2
Canada Goose
3
Muscovy Duck
4
Wood Duck
5
Mottled Duck
6
Mallard (feral...countable?)
7
Blue-winged Teal
8
Redhead
9
Greater Scaup
10
Lesser Scaup
11
Surf Scoter
12
Bufflehead
13
Red-breasted Merganser
14
Northern Bobwhite
15
Wild Turkey
16
Common Loon
17
Pied-billed Grebe
18
Horned Grebe
19
Magnificent Frigatebird
20
Wood Stork
21
Northern Gannet
22
Double-crested Cormorant
23
Anhinga
24
American White Pelican
25
Brown Pelican
26
Least Bittern
27
Great Blue Heron
28
Great Egret
29
Snowy Egret
30
Little Blue Heron
31
Tricolored Heron
32
Reddish Egret
33
Cattle Egret
34
Green Heron
35
Black-crowned Night-Heron
36
Yellow-crowned Night-Heron
37
White Ibis
38
Glossy Ibis
39
White-faced Ibis
40
Roseate Spoonbill
41
Black Vulture
42
Turkey Vulture
43
Osprey
44
Swallow-tailed Kite
45
Bald Eagle
46
Northern Harrier
47
Sharp-shinned Hawk
48
Red-shouldered Hawk
49
Broad-winged Hawk
50
Red-tailed Hawk
51
American Kestrel
52
Merlin
53
Black Rail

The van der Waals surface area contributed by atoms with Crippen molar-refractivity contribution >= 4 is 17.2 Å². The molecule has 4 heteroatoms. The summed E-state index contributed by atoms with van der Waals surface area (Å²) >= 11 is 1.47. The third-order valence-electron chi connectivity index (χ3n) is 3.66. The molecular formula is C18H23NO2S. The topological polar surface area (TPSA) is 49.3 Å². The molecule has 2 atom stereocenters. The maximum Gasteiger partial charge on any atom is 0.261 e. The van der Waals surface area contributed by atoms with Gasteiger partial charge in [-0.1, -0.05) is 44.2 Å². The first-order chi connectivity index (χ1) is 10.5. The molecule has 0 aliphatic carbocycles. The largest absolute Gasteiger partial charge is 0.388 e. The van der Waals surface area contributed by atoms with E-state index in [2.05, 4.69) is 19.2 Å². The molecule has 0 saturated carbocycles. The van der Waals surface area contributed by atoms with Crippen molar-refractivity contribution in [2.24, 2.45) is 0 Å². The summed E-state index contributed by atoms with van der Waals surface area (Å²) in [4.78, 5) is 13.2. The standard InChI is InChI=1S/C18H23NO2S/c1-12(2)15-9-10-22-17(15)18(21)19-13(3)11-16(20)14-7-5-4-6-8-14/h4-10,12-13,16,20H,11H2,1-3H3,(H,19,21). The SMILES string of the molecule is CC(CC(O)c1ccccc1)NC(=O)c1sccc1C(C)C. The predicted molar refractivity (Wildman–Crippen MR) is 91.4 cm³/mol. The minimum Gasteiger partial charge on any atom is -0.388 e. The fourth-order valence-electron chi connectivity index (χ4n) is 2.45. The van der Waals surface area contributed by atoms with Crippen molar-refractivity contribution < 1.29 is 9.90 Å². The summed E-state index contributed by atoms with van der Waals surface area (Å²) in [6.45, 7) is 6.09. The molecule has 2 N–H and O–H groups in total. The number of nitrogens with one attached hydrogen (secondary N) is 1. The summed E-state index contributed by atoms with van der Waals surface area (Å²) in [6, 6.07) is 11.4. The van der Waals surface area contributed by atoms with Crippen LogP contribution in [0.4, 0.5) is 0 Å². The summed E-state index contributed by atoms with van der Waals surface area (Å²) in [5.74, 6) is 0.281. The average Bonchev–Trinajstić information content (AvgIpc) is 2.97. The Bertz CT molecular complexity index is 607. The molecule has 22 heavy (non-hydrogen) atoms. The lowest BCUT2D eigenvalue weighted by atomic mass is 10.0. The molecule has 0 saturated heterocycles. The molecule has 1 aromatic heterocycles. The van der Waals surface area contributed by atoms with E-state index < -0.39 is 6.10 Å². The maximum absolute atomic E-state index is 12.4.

54
Clapper Rail
55
King Rail
56
Sora
57
Purple Gallinule
58
Common Gallinule
59
American Coot
60
Sandhill Crane
61
Limpkin
62
Black-bellied Plover
63
Wilson's Plover
64
Semipalmated Plover
65
Piping Plover
66
Killdeer
67
American Oystercatcher
68
Black-necked Stilt
69
American Avocet
70
Spotted Sandpiper
71
Solitary Sandpiper
72
Greater Yellowlegs
73
Willet
74
Lesser Yellowlegs
75
Long-billed Curlew
76
Marbled Godwit
77
Ruddy Turnstone
78
Red Knot
79
Sanderling
80
Semipalmated Sandpiper
81
Least Sandpiper
82
Dunlin
83
Short-billed Dowitcher
84
Wilson's Snipe
85
Laughing Gull
86
Ring-billed Gull
87
Herring Gull
88
Least Tern
89
Common Tern
90
Forster's Tern
91
Royal Tern
92
Sandwich Tern
93
Black Skimmer